Activated carbon is the basis of effective water filtration, but the form of the carbon itself can greatly alter its effectiveness. Loose carbon particles – granular activated carbon (GAC) – is a very common material used in carbon filters, because it is relatively light and inexpensive. This type of carbon is often found in filtered water pitchers, because it allows the water to pass through the filter simply due to gravity. While effective at adsorbing any chlorine in the water, its relatively loose carbon formation allows water to quickly bypass the carbon particles, reducing its effectiveness at treating more harmful contaminants in the water.

Multipure developed its signature solid carbon block filters fifty years ago with the goal of improving the effectiveness of carbon as a filter medium. Through a proprietary method of heating and compressing the GAC into a solid block of carbon, Multipure’s carbon blocks ensure high performance and even, consistent water treatment throughout the filter, enhancing the effective surface area of the filter by forcing the water to pass through the tiny micropores of the carbon block. The result is a carbon filter that can trap and adsorb far more contaminants than possible with just GAC, while also preventing water from bypassing any parts of the filter media (a common problem with GAC-based filters known as “channeling”).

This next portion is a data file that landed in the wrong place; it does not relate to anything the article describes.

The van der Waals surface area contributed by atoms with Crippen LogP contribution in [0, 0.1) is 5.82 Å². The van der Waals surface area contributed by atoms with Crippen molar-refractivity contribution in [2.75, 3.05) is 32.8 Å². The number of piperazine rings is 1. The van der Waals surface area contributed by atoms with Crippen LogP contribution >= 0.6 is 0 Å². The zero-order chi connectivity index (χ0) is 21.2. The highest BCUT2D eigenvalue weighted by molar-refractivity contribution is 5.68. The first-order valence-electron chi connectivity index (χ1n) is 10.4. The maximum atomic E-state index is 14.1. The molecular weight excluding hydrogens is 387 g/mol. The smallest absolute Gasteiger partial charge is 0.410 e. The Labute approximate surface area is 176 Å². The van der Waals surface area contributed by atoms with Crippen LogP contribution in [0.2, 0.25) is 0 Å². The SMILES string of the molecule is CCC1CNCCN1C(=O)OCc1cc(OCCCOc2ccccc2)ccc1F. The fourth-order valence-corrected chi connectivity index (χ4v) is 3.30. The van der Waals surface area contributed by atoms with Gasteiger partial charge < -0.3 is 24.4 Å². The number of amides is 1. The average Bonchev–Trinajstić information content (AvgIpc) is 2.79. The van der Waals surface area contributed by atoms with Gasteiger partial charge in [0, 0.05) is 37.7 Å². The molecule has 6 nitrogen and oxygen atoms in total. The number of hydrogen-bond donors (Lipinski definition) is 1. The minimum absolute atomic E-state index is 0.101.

Carbon has been used for thousands of years for its ability to improve water and air quality. As knowledge about the specific filtration properties and abilities of carbon were discovered, the applications of carbon as a production material increased. Multipure’s founders built upon this knowledge by refining carbon particles into a more efficient and effective form, leading to Multipure’s current carbon block water filters and drinking water systems, third-party certified to treat the widest range of contaminants in your drinking water. Through constant advancements in carbon filtration, Multipure protects the water you use for your home and your family. For Life. For You.